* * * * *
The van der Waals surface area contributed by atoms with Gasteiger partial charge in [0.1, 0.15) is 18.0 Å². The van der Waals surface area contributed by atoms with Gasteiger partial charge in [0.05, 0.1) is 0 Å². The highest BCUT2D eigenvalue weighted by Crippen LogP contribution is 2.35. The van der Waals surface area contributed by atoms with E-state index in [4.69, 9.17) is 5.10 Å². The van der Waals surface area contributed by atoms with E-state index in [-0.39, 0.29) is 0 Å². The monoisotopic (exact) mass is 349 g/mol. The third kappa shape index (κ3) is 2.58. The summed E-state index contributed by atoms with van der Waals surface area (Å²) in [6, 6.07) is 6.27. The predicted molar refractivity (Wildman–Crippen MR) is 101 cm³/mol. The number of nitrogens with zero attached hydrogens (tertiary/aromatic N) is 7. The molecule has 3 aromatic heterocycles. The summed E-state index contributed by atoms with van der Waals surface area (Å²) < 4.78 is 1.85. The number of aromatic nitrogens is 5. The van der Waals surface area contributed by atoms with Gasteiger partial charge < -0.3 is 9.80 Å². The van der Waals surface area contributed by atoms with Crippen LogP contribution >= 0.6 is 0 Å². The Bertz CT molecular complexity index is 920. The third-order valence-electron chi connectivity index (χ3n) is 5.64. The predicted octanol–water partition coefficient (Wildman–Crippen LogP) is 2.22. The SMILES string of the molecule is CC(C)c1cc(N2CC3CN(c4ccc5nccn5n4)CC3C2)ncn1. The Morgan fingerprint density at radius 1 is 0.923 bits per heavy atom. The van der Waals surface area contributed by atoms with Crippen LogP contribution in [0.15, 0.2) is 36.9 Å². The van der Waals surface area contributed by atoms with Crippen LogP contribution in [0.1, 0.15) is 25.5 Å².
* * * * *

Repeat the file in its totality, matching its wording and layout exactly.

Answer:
The van der Waals surface area contributed by atoms with Gasteiger partial charge in [0.1, 0.15) is 18.0 Å². The van der Waals surface area contributed by atoms with Gasteiger partial charge in [0.05, 0.1) is 0 Å². The highest BCUT2D eigenvalue weighted by Crippen LogP contribution is 2.35. The van der Waals surface area contributed by atoms with E-state index in [4.69, 9.17) is 5.10 Å². The van der Waals surface area contributed by atoms with E-state index in [-0.39, 0.29) is 0 Å². The monoisotopic (exact) mass is 349 g/mol. The third kappa shape index (κ3) is 2.58. The summed E-state index contributed by atoms with van der Waals surface area (Å²) in [6, 6.07) is 6.27. The predicted molar refractivity (Wildman–Crippen MR) is 101 cm³/mol. The number of nitrogens with zero attached hydrogens (tertiary/aromatic N) is 7. The molecule has 3 aromatic heterocycles. The summed E-state index contributed by atoms with van der Waals surface area (Å²) < 4.78 is 1.85. The number of aromatic nitrogens is 5. The van der Waals surface area contributed by atoms with Gasteiger partial charge < -0.3 is 9.80 Å². The van der Waals surface area contributed by atoms with Crippen LogP contribution >= 0.6 is 0 Å². The Bertz CT molecular complexity index is 920. The third-order valence-electron chi connectivity index (χ3n) is 5.64. The predicted octanol–water partition coefficient (Wildman–Crippen LogP) is 2.22. The SMILES string of the molecule is CC(C)c1cc(N2CC3CN(c4ccc5nccn5n4)CC3C2)ncn1. The Morgan fingerprint density at radius 1 is 0.923 bits per heavy atom. The van der Waals surface area contributed by atoms with Crippen LogP contribution in [0.15, 0.2) is 36.9 Å². The van der Waals surface area contributed by atoms with Crippen LogP contribution in [0.1, 0.15) is 25.5 Å².